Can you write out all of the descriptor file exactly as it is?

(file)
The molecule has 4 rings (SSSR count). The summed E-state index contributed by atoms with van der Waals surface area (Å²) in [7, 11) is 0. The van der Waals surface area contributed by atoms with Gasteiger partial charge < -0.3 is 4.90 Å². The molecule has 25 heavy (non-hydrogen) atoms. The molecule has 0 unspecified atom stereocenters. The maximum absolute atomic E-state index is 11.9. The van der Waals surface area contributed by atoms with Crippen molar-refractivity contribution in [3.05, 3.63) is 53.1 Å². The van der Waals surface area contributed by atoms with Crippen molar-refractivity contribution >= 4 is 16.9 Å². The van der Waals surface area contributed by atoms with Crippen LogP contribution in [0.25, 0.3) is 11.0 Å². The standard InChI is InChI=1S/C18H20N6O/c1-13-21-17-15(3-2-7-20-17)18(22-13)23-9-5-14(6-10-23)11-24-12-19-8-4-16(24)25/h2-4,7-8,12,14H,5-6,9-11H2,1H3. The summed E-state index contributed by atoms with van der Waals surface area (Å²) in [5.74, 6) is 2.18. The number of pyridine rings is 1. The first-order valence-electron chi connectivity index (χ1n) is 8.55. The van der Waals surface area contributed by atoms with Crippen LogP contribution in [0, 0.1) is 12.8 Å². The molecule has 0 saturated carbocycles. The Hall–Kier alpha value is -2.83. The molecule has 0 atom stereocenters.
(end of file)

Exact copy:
The molecule has 4 rings (SSSR count). The summed E-state index contributed by atoms with van der Waals surface area (Å²) in [7, 11) is 0. The van der Waals surface area contributed by atoms with Gasteiger partial charge < -0.3 is 4.90 Å². The molecule has 25 heavy (non-hydrogen) atoms. The molecule has 0 unspecified atom stereocenters. The maximum absolute atomic E-state index is 11.9. The van der Waals surface area contributed by atoms with Crippen molar-refractivity contribution in [3.05, 3.63) is 53.1 Å². The van der Waals surface area contributed by atoms with Crippen molar-refractivity contribution >= 4 is 16.9 Å². The van der Waals surface area contributed by atoms with Crippen LogP contribution in [0.25, 0.3) is 11.0 Å². The standard InChI is InChI=1S/C18H20N6O/c1-13-21-17-15(3-2-7-20-17)18(22-13)23-9-5-14(6-10-23)11-24-12-19-8-4-16(24)25/h2-4,7-8,12,14H,5-6,9-11H2,1H3. The summed E-state index contributed by atoms with van der Waals surface area (Å²) in [5.74, 6) is 2.18. The number of pyridine rings is 1. The first-order valence-electron chi connectivity index (χ1n) is 8.55. The van der Waals surface area contributed by atoms with Crippen LogP contribution in [0, 0.1) is 12.8 Å². The molecule has 0 saturated carbocycles. The Hall–Kier alpha value is -2.83. The molecule has 0 atom stereocenters.